Poem about Cheonan captures a nation’s pain
The sinking of the Navy warship Cheonan last month led many people to shed bitter tears of deep sorrow for those who were lost or had gone missing. One of those people was Kim Duk-kyu, a medical professor at Dong-A University.
Overwhelmed by the tragic incident, Kim posted a poem on the Navy Web site recently titled “Return, Sailors of PCC-772,” crying out for the return of the missing sailors.
His poem found its way around the Internet and instantly touched the hearts of many Korean netizens.
“PCC” stands for “Patrol Combat Corvette.”
“When I was reading the names of the missing sailors in the newspaper the other day, I couldn’t help but cry,” Kim said in an appearance on a local radio program on Tuesday.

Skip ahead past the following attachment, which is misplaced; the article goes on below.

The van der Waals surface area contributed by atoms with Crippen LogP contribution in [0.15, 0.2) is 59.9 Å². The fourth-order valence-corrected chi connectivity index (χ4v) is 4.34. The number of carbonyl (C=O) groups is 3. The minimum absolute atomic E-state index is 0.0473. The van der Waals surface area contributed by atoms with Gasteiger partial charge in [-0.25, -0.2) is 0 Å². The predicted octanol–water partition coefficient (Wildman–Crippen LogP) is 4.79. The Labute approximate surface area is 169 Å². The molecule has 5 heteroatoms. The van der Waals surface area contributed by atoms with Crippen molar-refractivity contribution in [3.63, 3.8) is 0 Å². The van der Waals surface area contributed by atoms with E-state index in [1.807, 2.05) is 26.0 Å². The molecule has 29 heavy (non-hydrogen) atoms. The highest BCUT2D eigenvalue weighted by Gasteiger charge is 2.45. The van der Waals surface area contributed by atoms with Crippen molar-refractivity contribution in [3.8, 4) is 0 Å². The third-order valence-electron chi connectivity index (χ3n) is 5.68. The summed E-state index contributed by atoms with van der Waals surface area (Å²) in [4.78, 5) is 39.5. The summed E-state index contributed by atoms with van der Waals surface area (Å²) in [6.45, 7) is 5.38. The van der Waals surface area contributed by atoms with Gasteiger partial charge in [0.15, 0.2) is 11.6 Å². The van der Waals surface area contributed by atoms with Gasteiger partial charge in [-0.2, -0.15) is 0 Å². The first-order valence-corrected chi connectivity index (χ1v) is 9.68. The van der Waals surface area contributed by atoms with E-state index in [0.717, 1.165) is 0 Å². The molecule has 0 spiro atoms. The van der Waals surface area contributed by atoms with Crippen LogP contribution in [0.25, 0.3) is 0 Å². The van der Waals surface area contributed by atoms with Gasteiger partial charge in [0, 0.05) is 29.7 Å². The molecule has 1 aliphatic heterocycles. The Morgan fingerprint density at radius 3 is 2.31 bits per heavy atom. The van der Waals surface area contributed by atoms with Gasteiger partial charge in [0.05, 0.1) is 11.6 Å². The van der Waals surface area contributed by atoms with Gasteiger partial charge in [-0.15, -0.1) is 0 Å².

“The sadness and grief led me to put those emotions into words, which later became a poem. But I hadn’t expected the poem to receive so much attention.”
Kim, who served as an army surgeon, said one of his best friends was a navy surgeon stationed on Baeknyeong Island, which gave Kim an understanding of the tough conditions near the North Korean border.
Kim also said that he was angry the government had not provided full compensation to the families of those who died during the second west coast inter-Korean naval clash near Yeonpyeong Island in 2002, but that he has since had a change of heart.
“My feelings of resentment from back then have since changed into feelings of affection for the Navy,” he said.
By Lee Eun-joo [firstname.lastname@example.org]
More in People
The members of BTS finally acknowledge that they’ve ‘made it’
Virus-free, but still plagued by Covid-19's aftereffects
On the coronavirus frontline at Incheon airport
CHA University focuses on staying agile amid global changes
Prime minister envisions a post-pandemic recovery